I have a long and difficult history with waiting in lines. Lines are very much like commuting to my mind - suffering that must be endured for many types of enjoyment. It is a way of weeding out those who aren't really dedicated to the activity in question, of getting people who will only ride the roller coaster non stop to just stay home so the hardcore folks can do it. Many people would happily move to the suburbs if they could only get to work in five minutes, just as I would love to get flipped upside down and zoom around if I could avoid standing on concrete pads bordered by metal rails for hours on end.
This weekend I went to Centre Island with my parents and Elli. It was a perfect day for it, around 20 degrees and sunny. Warm enough to wear shorts and tshirts but cool enough that nobody was sweating and suffering. Couldn't ask for more... except that those same conditions led lots of other people to show up and clog everything up for us. We spent about twenty minutes on the rides in total and about two hours in lines of various types waiting to get tickets and waiting for the rides themselves.
My instinctive reaction is to curse and swear and refuse to be involved in such madness. Can any ride be amazing enough to warrant such indignities? I could be killing monsters on the internet after all and that is fun all the time, no lines required!
There are mitigating circumstances of course. While my mom was waiting in line with Elli I got to talk to my dad and vice versa which is actually the point of the thing. Varied conversations with shifting groups of people is a good way to pass the time, and catching up is really the thing I want to do. The main complaint should be that I am doing so while standing in a line in a crowd instead of happily ensconced in my chair at home. Of course Elli was more than eager to stand in outrageous lines to have her three minutes of thrills but that is at least in part because she still isn't aware of just how much the rides *cost*.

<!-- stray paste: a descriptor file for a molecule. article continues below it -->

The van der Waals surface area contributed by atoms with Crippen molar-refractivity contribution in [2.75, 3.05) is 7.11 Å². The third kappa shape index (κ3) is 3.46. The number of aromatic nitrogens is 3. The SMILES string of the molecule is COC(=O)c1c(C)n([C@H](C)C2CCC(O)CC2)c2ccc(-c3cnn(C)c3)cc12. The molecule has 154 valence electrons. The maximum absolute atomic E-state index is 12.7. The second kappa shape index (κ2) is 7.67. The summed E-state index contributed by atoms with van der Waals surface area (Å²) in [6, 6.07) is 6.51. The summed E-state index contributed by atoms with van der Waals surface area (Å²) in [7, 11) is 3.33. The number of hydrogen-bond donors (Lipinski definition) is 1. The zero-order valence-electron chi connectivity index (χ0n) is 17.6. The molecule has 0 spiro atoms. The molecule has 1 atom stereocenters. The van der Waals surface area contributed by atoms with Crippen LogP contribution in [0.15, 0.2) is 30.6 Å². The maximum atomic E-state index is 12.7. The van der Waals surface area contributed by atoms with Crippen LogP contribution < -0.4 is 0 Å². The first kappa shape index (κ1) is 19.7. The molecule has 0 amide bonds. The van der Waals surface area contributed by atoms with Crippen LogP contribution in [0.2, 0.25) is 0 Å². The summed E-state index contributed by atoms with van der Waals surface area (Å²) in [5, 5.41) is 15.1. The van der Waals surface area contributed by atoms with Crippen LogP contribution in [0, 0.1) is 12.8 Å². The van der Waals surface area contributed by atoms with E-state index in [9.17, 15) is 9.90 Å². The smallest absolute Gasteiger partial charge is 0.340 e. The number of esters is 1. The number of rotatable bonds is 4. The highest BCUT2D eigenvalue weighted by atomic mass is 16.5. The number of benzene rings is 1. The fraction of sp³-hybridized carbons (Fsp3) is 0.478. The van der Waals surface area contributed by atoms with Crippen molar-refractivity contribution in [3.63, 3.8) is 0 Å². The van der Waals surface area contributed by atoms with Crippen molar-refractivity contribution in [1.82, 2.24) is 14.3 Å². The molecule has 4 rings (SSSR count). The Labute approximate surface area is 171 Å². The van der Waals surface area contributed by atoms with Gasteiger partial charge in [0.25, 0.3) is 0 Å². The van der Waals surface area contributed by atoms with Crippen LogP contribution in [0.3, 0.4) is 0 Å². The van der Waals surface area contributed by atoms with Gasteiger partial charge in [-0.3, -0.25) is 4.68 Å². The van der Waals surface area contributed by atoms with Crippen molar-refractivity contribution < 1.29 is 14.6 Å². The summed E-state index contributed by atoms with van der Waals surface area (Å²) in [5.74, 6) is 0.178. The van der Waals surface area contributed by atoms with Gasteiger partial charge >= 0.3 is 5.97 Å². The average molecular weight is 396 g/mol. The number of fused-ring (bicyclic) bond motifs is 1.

Someday she will want to go to theme parks herself I imagine and then I look forward to watching her try to figure out the cost for herself. Is it really worth eight hours of flipping burgers at McDonalds to stand around for a couple hours and get a few minutes of thrills? Those sorts of calculations are the thing that excites me as a parent. I want to see what she does, find out how much she emulates me, discover what she is really like when she begins to come out from under my shadow. Plus I look forward to being able to impart nuggets of wisdom! Which, I can only assume, she will largely ignore. She will learn by screwing up and dealing with the blowback like all of us.
Until she is that independent though I suspect I will be stuck waiting in lines.